MINORITY REPORT is based on a short story by Philip K. Dick (as were BLADE RUNNER, SCREAMERS, and TOTAL RECALL), was directed by the truly talented Steven Spielberg (JAWS, SAVING PRIVATE RYAN, JURASSIC PARK, RAIDERS OF THE LOST ARK) and stars Tom Cruise (INTERVIEW WITH THE VAMPIRE, VANILLA SKY) as John Anderton, a Washington D.C. detective in the year 2054. Spielberg reportedly consulted many experts in a variety of fields in order to portray a realistic future. We’ll see.
John isn’t just any detective – he’s in charge of the pre-crime division. Mental images from three genetically engineered “precogs” (precognitives) downloaded to police computers allow these lawmen to solve murders before they happen. The act of murder disrupts the space-time continuum in a unique way and the three psychic precogs, who spend all their time floating in a vat of milky fluid, can provide enough detail before the event happens to allow the police to show up and arrest you before you kill anyone.
The movie raises a very cool moral quandary here that will generate many late night discussions. Is it ethical to arrest and prosecute someone for something they haven’t done yet?
The squad flies into action as the precogs see a jealous husband (Arye Gross: HOUSE II) walk in on his wife and her lover. A “heat of passion” murder like this is much more difficult to see than a premeditated murder so John and his officers have to react fast to get there in time.
The pre-crime division has been so successful (there hasn’t been a murder in D.C. for six years) that Congress is about to vote on a proposal to take the program nationwide. Congressional scrutiny shows up in the form of Ed Witwer (Colin Farrell: DAREDEVIL), a Fed clearly after John’s job.
John’s boss, Director Burgess (Max von Sydow: THE EXORCIST, FLASH GORDON), seems certain that everything will be fine. He has great faith in John, because he knows John is motivated by the murder of his son, an event that destroyed John’s marriage to his ex-wife Lara (Kathryn Morris: SLEEPSTALKER). John is driven and dedicated, but he’s more than that. We quickly learn that he has a host of flaws that makes him human and that put his career in jeopardy.
That’s piddly compared to his real problem. The next day John goes in to work only to discover the precogs have detected a new murder, and John is the murderer. He sees the images of himself killing a man he doesn’t know. What the hell is going on? Wally (Daniel London), the precog caretaker, is the only other witness to this vision. He tells John, “You’ve always been good to me, boss. I’ll wait two minutes before I hit the alarm.”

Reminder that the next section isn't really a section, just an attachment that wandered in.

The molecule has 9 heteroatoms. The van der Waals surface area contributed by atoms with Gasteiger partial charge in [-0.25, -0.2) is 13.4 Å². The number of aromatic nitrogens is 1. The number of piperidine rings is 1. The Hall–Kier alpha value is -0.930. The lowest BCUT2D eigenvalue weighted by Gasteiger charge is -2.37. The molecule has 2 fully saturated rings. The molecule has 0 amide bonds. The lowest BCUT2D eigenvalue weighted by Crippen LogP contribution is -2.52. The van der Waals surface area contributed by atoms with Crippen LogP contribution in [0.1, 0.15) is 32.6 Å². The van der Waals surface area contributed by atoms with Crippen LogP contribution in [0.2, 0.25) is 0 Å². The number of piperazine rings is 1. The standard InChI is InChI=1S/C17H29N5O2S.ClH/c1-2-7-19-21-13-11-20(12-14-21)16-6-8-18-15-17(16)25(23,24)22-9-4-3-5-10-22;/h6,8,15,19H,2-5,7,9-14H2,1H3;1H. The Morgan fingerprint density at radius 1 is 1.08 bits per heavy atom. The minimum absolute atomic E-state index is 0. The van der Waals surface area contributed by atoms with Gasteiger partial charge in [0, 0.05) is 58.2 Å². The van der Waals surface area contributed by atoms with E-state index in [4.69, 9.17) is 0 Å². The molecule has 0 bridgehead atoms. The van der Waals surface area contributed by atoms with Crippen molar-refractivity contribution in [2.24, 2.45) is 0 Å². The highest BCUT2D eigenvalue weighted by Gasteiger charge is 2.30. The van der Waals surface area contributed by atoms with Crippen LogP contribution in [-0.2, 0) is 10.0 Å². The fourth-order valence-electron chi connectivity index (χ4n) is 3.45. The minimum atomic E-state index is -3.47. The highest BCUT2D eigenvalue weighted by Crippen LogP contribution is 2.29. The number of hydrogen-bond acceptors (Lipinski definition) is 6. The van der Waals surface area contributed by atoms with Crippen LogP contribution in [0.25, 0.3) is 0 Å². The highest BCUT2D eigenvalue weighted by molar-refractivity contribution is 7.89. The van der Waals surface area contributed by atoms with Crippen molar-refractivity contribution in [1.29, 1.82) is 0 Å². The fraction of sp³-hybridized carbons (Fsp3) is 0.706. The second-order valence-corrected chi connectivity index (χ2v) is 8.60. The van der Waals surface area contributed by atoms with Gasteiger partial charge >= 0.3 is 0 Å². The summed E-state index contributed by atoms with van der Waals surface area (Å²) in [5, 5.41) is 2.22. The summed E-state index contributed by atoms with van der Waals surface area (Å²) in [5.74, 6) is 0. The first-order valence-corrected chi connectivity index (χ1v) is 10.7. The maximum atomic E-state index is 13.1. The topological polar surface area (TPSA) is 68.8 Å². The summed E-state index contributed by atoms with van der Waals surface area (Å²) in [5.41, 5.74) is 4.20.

Let me end the suspense by saying that yes, I agree with every critic in the country. This is a great movie, maybe Spielberg’s best ever. The effects rock, the performances are top notch and there is a roster of memorable characters: Wally the caretaker is at first loving but then creepy as he cares for Agatha (Samantha Morton), the female precog. Dr. Solomon (Peter Stormare: THE LOST WORLD: JURASSIC PARK, 8MM) is the terrifyingly casual black market surgeon and provider of untraceable eyes. And my favorite is Dr. Iris Hineman (Lois Smith), the genetic engineer who created the precogs in the first place. John learns the hard way that showing up uninvited in the garden of a slightly wacky genetic engineer can be dangerous.
Wow, all this sci-fi has left me hungry for a
Spielberg’s vision of the future feels very real and the technical details are stunning and a little nightmarish. For example, every wall of every building is also a flatscreen monitor, projecting news, announcements and (mostly) ads. These aren’t just any ads – they’re intelligent ads that recognize you as you walk by and talk directly to you. “Hey, Kelly! You look like you could use a Budweiser.”
Gah! Leave me alone!
The glaring science error involves Gideon (Tim Blake Nelson), the prison warden. He’s in a wheelchair. Mr. Spielberg’s experts clearly didn’t include any neurologists, because 50 years from now the only place you’ll find a wheelchair is in a museum. We are so close to being able to regrow damaged nerve tissue that it’s not even worth talking about.
Finally, before Mr. Spielberg’s head grows too large (ha!), I must point out a couple of flaws. First, several plot points depend on John gaining access to restricted areas by using his police clearance. One would think that the moment he became a wanted criminal all those clearances would be revoked.
Second, there’s a very disturbing aspect of the precogs that isn’t discussed in the movie at all, but that certainly should have been. The three psychics look peaceful, floating in their tank, but we find out that in fact they’re constantly tormented by the brutal visions they experience. They only look peaceful because of all the drugs in their systems. Much worse, we find out that they aren’t there voluntarily. The precogs are, in fact, slaves. Whatever good comes from using them is tainted by that basic evil (just like the clones are slaves used and sent to their deaths by the “good guys” in George Lucas’ latest Star Wars: The Clone Wars -Feo).
It’s a good movie, but glossing over slavery has gotta cost you at least one shriek girl. I give MINORITY REPORT a four.